Table 2 summarizes the OIDP scores for the two cohorts, combined and for each of the eight activities.

For each of the eight daily activities assessed by the OIDP instrument, respondents in the HNC cohort reported a much higher frequency of problems than did those of the T7 cohort, with only 16% of the respondents reporting no problems with any of the activities, compared to 81% in the T7 cohort. The daily activity that was most frequently affected in both cohorts was the ability to eat and enjoy food, with which more than two thirds reported problems in the HNC cohort and 13% in the T7 cohort. The ability to speak and pronounce words clearly was the second most affected daily performance in the HNC cohort, with which more than half of the respondents reported problems. The ability to smile and show teeth without embarrassment was the second most affected daily performance in the T7 cohort, but the least affected in the HNC cohort. Still, a much higher proportion of the HNC cohort than of the T7 cohort reported problems with smiling or showing teeth (29% vs 9%, Table 2).

As the HNC- and the T7 cohorts were unmatched for age and gender, we performed a cross tabulation of OIDP frequency score and these variables, which confirmed that the HNC cohort had much higher OIDP scores than the T7 cohort had, across gender and age (Additional file 1: Table S2). Cross-tabulation analyses showed that HNC survivors had a relative risk of 4.02 of reporting problems compared to persons in the T7 cohort (95% CI 3.76–4.30).

To explore how the panorama of problems varied with tumor location and treatment, we performed cross-tabulation of OIDP with tumor location (Table 3) as well as with cancer treatment (Table 4). This revealed that tumors in the oral cavity and the pharynx were associated with over-all more severe impact on daily performances than laryngeal tumors (91%, 88% and 64% reporting problems respectively). Compared to respondents with a history of laryngeal cancer, a significantly higher proportion of those with a history of oral cavity or pharyngeal cancer reported problems with eating or enjoying food. Furthermore, those with a history of oral cavity cancer had a much higher fraction reporting speech problems than those with a history of pharyngeal or laryngeal cancer (Table 3).

Table 3 Oral impact on daily performance by cancer location
Table 4 Oral impact on daily performances by cancer treatment

Respondents who were treated without radiation therapy generally reported better OHRQoL than those who had received radiation, with poorest OHRQoL among respondents who had received radiation in combination with surgery and/or chemotherapy (Table 4). Respondents who were treated with radiation, either alone or in combination with other treatment, reported significantly more problems with eating and enjoying food, with sleeping and relaxing, and with being emotionally stabile than those who had received surgery only. Respondents who had received only radiation therapy reported less problems with smiling or showing teeth without embarrassment than did those receiving surgery or radiation in combination with surgery and/or chemotherapy (Table 4).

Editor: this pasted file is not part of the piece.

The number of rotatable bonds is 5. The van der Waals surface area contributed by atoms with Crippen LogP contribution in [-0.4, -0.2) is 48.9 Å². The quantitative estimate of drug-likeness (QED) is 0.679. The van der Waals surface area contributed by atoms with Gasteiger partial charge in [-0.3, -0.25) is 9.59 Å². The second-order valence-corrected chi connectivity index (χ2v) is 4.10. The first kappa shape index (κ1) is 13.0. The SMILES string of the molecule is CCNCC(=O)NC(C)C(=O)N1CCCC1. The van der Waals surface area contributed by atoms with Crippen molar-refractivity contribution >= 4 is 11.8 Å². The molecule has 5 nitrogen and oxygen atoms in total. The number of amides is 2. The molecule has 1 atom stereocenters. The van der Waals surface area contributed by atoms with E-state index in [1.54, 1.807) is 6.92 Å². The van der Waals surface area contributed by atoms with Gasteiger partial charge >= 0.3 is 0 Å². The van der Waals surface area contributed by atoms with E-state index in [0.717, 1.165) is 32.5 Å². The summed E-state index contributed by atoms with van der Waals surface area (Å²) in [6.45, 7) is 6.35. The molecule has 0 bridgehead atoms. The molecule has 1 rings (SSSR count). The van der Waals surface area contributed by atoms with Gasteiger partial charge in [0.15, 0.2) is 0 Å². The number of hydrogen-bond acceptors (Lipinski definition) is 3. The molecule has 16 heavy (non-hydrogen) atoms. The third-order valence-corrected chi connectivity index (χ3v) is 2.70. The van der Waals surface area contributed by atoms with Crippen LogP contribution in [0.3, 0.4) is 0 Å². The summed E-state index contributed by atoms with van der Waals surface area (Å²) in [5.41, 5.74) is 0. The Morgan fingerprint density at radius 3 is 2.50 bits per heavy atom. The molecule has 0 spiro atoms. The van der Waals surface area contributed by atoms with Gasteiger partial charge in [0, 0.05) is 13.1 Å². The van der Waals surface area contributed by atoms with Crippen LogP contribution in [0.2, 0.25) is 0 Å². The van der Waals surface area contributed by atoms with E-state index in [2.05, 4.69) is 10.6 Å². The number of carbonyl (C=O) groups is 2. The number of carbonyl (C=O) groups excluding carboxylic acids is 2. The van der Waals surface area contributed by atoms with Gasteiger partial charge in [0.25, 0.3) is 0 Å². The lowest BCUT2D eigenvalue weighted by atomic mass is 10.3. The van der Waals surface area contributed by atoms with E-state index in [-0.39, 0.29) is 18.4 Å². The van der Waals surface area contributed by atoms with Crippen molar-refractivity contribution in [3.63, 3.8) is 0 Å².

To assess the associations between the outcome variable OIDP and the explanatory variables, we performed regression analyses for both cohorts, with OIDP dichotomized into no problems and problems (Table 5). For the HNC cohort, we ran two multivariate models, one where we corrected for the same variables as for the T7 cohort (partly adjusted model), and one where we additionally included the cancer specific variables (fully adjusted model).

Table 5 Regression analyses for oral impact on daily performance

Irrespective of cohort and model, self-rated dental health showed the strongest association with OIDP. In the fully adjusted model for the HNC cohort, those who rated their dental health as poor had nine times the odds of reporting problems with one or several daily activities compared to those rating their dental health as good. The association was even stronger in the T7 cohort with an odds ratio of eleven. Having poor or moderate self-rated general health was also associated with reporting problems with daily performances in both cohorts, as was having dental visits more than once a year. In the adjusted model for the T7 cohort, lower age and higher educational level also increased the odds of reporting problems with daily performances. In the fully adjusted model for the HNC cohort, cancer location in the oral cavity or the pharynx was strongly associated with reporting problems, in addition to the significant variables from the partly adjusted model. The fully adjusted model for the HNC cohort explained almost 40% of the variance in OIDP, whereas the partly adjusted model explained almost 30%. For the T7 cohort, the adjusted model explained almost 20% of the variance.